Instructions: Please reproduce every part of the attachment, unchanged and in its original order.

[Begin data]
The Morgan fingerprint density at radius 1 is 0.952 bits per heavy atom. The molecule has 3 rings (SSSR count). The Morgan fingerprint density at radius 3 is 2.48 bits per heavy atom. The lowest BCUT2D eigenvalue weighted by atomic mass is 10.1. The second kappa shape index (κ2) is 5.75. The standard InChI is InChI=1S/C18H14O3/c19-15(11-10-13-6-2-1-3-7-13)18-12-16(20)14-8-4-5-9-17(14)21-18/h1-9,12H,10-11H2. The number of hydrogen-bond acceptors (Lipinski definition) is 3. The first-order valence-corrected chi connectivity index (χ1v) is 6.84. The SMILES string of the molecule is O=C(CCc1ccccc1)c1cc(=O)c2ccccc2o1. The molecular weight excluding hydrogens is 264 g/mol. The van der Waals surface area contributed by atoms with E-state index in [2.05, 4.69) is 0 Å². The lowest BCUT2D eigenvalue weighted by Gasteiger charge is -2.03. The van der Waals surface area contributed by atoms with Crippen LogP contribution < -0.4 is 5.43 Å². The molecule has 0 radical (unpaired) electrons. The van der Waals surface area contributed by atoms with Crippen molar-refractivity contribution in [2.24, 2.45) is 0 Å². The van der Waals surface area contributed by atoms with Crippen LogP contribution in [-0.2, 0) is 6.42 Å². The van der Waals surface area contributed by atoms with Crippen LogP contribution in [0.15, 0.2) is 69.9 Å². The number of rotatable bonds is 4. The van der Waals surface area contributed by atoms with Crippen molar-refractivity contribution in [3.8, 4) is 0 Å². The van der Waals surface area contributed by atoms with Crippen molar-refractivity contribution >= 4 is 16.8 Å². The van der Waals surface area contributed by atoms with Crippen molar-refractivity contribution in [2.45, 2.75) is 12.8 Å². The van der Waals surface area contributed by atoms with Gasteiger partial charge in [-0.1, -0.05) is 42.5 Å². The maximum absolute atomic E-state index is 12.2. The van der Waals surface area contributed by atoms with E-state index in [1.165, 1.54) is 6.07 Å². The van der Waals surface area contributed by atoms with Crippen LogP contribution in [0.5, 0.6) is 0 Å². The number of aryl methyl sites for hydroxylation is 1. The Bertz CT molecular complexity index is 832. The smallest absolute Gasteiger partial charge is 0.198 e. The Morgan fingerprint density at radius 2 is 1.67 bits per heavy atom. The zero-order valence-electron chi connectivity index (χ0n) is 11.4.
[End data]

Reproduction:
The Morgan fingerprint density at radius 1 is 0.952 bits per heavy atom. The molecule has 3 rings (SSSR count). The Morgan fingerprint density at radius 3 is 2.48 bits per heavy atom. The lowest BCUT2D eigenvalue weighted by atomic mass is 10.1. The second kappa shape index (κ2) is 5.75. The standard InChI is InChI=1S/C18H14O3/c19-15(11-10-13-6-2-1-3-7-13)18-12-16(20)14-8-4-5-9-17(14)21-18/h1-9,12H,10-11H2. The number of hydrogen-bond acceptors (Lipinski definition) is 3. The first-order valence-corrected chi connectivity index (χ1v) is 6.84. The SMILES string of the molecule is O=C(CCc1ccccc1)c1cc(=O)c2ccccc2o1. The molecular weight excluding hydrogens is 264 g/mol. The van der Waals surface area contributed by atoms with E-state index in [2.05, 4.69) is 0 Å². The lowest BCUT2D eigenvalue weighted by Gasteiger charge is -2.03. The van der Waals surface area contributed by atoms with Crippen LogP contribution < -0.4 is 5.43 Å². The molecule has 0 radical (unpaired) electrons. The van der Waals surface area contributed by atoms with Crippen molar-refractivity contribution in [2.24, 2.45) is 0 Å². The van der Waals surface area contributed by atoms with Crippen LogP contribution in [-0.2, 0) is 6.42 Å². The van der Waals surface area contributed by atoms with Crippen LogP contribution in [0.15, 0.2) is 69.9 Å². The number of rotatable bonds is 4. The van der Waals surface area contributed by atoms with Crippen molar-refractivity contribution in [3.8, 4) is 0 Å². The van der Waals surface area contributed by atoms with Crippen molar-refractivity contribution >= 4 is 16.8 Å². The van der Waals surface area contributed by atoms with Crippen molar-refractivity contribution in [2.45, 2.75) is 12.8 Å². The van der Waals surface area contributed by atoms with Gasteiger partial charge in [-0.1, -0.05) is 42.5 Å². The maximum absolute atomic E-state index is 12.2. The van der Waals surface area contributed by atoms with E-state index in [1.165, 1.54) is 6.07 Å². The van der Waals surface area contributed by atoms with Crippen LogP contribution in [0.5, 0.6) is 0 Å². The number of aryl methyl sites for hydroxylation is 1. The Bertz CT molecular complexity index is 832. The smallest absolute Gasteiger partial charge is 0.198 e. The Morgan fingerprint density at radius 2 is 1.67 bits per heavy atom. The zero-order valence-electron chi connectivity index (χ0n) is 11.4.